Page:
IT’s never too soon to take joint action over rheumatoid arthritis (RA).

That’s the message this week from one of the county’s leading consultants on the condition.

“If you think arthritis just affects the elderly you could be risking your health,” says Dr David Rees, consultant rheumatologist at Nuffield Health Hereford Hospital.

RA, which affects around 400,000 people in the UK, can hit at any age but it most commonly starts between 40 and 50.

It’s an inflammatory disease that destroys the joint lining and cartilage and if untreated can damage the bone, causing severe disability.

The hands, wrists and feet are usually affected first but it can spread.

This is actually an autoimmune disease which means the immune system gets ‘confused’ and attacks the body instead of just fighting infections as it’s designed to do.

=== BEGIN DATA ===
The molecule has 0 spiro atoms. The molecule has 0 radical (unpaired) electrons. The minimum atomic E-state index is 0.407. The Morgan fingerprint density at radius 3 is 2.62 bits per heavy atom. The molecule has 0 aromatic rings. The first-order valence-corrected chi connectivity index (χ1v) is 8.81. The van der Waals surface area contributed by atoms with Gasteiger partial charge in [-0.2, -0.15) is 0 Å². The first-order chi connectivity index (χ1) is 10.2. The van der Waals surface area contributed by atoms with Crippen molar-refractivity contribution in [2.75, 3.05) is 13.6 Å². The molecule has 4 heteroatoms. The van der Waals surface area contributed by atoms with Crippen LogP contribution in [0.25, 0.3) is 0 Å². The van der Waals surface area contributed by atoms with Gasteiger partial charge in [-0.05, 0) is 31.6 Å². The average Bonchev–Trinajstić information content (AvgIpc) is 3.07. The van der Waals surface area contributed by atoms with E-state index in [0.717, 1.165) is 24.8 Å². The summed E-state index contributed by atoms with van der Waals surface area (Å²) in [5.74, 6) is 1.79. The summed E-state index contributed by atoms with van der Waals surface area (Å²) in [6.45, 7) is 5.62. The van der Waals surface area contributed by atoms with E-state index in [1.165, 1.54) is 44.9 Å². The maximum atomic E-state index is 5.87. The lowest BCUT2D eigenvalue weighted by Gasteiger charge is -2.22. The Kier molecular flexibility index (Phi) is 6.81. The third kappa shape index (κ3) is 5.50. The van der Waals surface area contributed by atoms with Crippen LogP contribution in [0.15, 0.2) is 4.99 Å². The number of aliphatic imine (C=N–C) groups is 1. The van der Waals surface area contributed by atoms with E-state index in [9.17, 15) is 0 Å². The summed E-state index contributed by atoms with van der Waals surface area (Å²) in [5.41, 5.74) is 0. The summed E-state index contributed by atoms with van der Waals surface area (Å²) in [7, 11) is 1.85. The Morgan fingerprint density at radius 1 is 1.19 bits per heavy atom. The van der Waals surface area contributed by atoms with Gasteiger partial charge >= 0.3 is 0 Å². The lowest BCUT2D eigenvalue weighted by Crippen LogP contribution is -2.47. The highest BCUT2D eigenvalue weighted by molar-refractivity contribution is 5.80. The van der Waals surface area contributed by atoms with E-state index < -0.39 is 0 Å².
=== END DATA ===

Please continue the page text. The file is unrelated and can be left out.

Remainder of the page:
Dr Rees, speaking ahead of the start of RA Awareness Week, said: “The problem is, it’s often not diagnosed for several months after symptoms start and the subsequent delay in treatment can result in irreversible damage to joints.

“Modern treatments are very effective in preventing the sort of disability that used to be common with RA.

It’s also important to be treated early because RA can lead to complications including ruptured tendons, heart disease and strokes if untreated for long periods of time.”

The classic symptoms of RA are swollen, stiff and painful joints that are often red and feel warm.

Typically, joints are stiff first thing in the morning for 30 minutes to an hour and sufferers may feel unwell, almost as though they have the beginnings of flu.

Visit the National Rheumatoid Arthritis Society’s website at or call 0800 2987650 for more information.